Q. Why are there faint red spots all over my kid's body?

Answered by
Dr. Ashwini V Swamy
and medically reviewed by iCliniq medical review team.
This is a premium question & answer published on Apr 19, 2018 and last reviewed on: Oct 08, 2020

Hello doctor,

My daughter has faint red/pink flat spots all over her body. I first noticed spots on her face a few nights ago. No fever. The only other symptom she has is a wet cough. She has had a cough for two weeks and was diagnosed with tonsillitis almost two weeks ago.

#

Hello,

Welcome to icliniq.com.

With your description, I can list a few possible diagnoses.

  1. Pityriasis rosea - most likely. It is a self-limiting condition. It is a reaction of the body to viral infections, not contagious.
  2. Drug rash - may be due to Amoxicillin.
  3. Guttate psoriasis - common in children, usually follows upper respiratory tract infections.
  4. Viral rash.

It is difficult to make a diagnosis without seeing a clinical picture. Can you please add a few clear pictures of the rash so that I can see finer details? Is there a similar rash on the palms and soles, inside the mouth, eye or genitals? Is the rash itchy or painful? Has she taken measles vaccine?

Revert with more information to a dermatologist online --> https://www.icliniq.com/ask-a-doctor-online/dermatologist

Thank you doctor,

The rash is not on any of those areas. And she says it does not itch. She does not appear to be in pain and had her vaccinations.

#

Hello,

Welcome back to icliniq.com.

Thank you for sharing the pictures and answering my questions. I saw the pictures (attachment removed to protect patient identity). This is pityriasis rosea.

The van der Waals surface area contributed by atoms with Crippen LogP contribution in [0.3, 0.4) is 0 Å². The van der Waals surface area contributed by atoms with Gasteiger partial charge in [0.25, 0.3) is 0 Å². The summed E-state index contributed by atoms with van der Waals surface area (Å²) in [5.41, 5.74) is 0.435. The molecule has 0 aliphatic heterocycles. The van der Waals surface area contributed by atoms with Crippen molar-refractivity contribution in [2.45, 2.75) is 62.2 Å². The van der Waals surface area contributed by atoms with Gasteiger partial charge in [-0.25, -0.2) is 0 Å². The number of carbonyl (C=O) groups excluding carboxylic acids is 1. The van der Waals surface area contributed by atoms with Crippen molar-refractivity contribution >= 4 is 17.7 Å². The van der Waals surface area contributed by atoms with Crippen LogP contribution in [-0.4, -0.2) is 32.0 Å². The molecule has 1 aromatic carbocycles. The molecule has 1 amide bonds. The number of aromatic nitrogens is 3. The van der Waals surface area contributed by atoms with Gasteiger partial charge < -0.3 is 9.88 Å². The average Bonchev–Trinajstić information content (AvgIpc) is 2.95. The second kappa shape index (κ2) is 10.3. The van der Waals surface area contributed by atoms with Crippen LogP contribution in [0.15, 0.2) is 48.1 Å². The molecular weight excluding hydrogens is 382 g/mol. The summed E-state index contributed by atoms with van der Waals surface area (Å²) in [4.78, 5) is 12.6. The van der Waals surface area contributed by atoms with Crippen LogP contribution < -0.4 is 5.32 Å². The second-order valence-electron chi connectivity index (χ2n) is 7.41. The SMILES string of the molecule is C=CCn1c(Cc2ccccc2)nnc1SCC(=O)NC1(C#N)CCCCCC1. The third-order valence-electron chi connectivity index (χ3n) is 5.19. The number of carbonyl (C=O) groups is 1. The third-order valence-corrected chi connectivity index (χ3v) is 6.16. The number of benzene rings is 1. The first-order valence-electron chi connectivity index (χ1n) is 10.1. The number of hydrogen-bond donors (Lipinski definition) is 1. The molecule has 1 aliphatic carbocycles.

Since she has no fever and itching, this is not a viral fever rash, and cannot be a drug rash too because rashes will be intensely itchy and involve palms and soles, mouth, eye, and genitals.

Pityriasis rosea is a self-limiting condition. It is body's reaction to viral/bacterial infections. It is not an infection per se, hence not contagious.

It starts with a single oval-round rash with minimal scales at the edges, involving arms, neck, chest, abdomen, back, and thighs. The peak of rashes will be around the fourth week of onset of the first rash. After that, rashes fade away in another two weeks. Usually, there are no symptoms like itching or pain. Sometimes, there can be itching. In such cases, mild to moderate potent topical corticosteroids cream will be helpful.

Since she has no itching, she does not need topical corticosteroids. However, to decrease the redness, apply calamine lotion topically to the rashes once a day at night. It helps soothe the skin. Use a mild soap like Dove or Cerave for bathing. Use a moisturizer with Ceramide content in it like Eucerine or Cerave lotion immediately after bath. Ceramide helps to restore the normal skin protective barrier and rashes heal faster. Avoid very hot water shower, use warm water. The rash looks widespread, but this is a mild skin condition. Nothing to worry. She should be fine in another three to four weeks with all the rashes gone.

For more information consult a dermatologist online --> https://www.icliniq.com/ask-a-doctor-online/dermatologist


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